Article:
Funding competition ISCF TFP science and technology into practice: demonstration

Apply for between £400,000 and £4 million to demonstrate solutions that can transform food production and help the industry move towards net zero emissions by 2040. This funding is from the Industrial Strategy Challenge Fund.

This competition is now closed.

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Competition sections


Up to £15 million of grant funding is available through the Transforming Food Production Science and Technology into Practice programme. We are running 2 strands through this competition:

  • feasibility study projects: we expect to spend £5 million
  • demonstration projects (this competition): we expect to spend £10 million

It is your responsibility to make sure you are applying for the correct strand.

Your demonstration project must:

  • demonstrate the viability of combinations of precision solutions to transform food production
  • demonstrate solutions across different production environments, to encourage their widespread use
  • work with end users
  • produce evidence of technical feasibility and economic viability at commercial scale

Your solution must:

  • have the potential to improve productivity and sustainability
  • contribute to the target of net zero emissions from agriculture by 2040
The competition closes at midday 12pm UK time on the deadline stated.

Funding type


Project size

Demonstration projects total eligible costs must be between £400,000 and £4 million.

Who can apply

State aid

Any UK business claiming funding must be eligible to receive state aid at the time we confirm you will be awarded funding. If you are unsure please take legal advice. For further information see our general guidance.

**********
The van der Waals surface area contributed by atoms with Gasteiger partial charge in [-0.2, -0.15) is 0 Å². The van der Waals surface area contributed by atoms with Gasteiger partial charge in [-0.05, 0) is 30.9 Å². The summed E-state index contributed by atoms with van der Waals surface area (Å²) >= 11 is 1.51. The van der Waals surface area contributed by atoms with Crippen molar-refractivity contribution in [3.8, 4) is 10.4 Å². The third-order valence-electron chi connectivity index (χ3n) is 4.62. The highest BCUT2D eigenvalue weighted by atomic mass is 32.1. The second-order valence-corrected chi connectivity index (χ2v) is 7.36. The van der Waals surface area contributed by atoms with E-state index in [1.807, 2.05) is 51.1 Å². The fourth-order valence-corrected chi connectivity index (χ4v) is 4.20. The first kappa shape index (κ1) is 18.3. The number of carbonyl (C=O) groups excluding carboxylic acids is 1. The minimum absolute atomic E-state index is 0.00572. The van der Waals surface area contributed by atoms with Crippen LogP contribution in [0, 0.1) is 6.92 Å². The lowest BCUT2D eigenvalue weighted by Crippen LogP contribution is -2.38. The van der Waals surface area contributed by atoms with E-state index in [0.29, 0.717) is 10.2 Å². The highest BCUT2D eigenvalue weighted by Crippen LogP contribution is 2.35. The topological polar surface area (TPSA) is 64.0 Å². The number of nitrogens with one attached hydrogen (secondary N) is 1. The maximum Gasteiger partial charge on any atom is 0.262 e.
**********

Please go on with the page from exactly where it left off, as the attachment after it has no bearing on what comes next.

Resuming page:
Your project

Your project’s total eligible costs must be between £400,000 and £4 million.

For exceptional demonstration projects, we may consider total eligible costs greater than £4 million. If you are considering this, you must provide justification by email to at least 6 weeks before the competition closes. We will decide whether to approve your request.

Projects must start by 26 August 2020 and end by 31 March 2023. They can last up to 30 months.

Lead organisation

To lead a project your organisation must:

Project team

To collaborate with the lead organisation your organisation must:

  • be a UK registered business, academic institution, charity, public sector organisation or research and technology organisation (RTO)
  • carry out its project work in the UK
  • intend to exploit the results from or in the UK
  • be invited to take part by the lead applicant
  • enter its costs in the Innovation Funding Service

Your project team must include at least one organisation with proven knowledge exchange and demonstration capability and experience.

The lead and at least one other organisation must claim funding.

Your project can include partners that do not receive any of this competition’s funding, for example non-UK businesses. Their costs will count towards the total eligible project costs.

Multiple applications

Any one business can lead on one demonstration application. A business leading an application can collaborate in a further 2 applications.

If a business is not leading an application, it can collaborate in up to 3 applications.

A research organisation can collaborate on any number of applications.

Previous applications


You cannot use a resubmission to apply for this competition. A resubmission is a proposal Innovate UK judges as not materially different from one you've submitted before. It can be updated based on the assessors' feedback.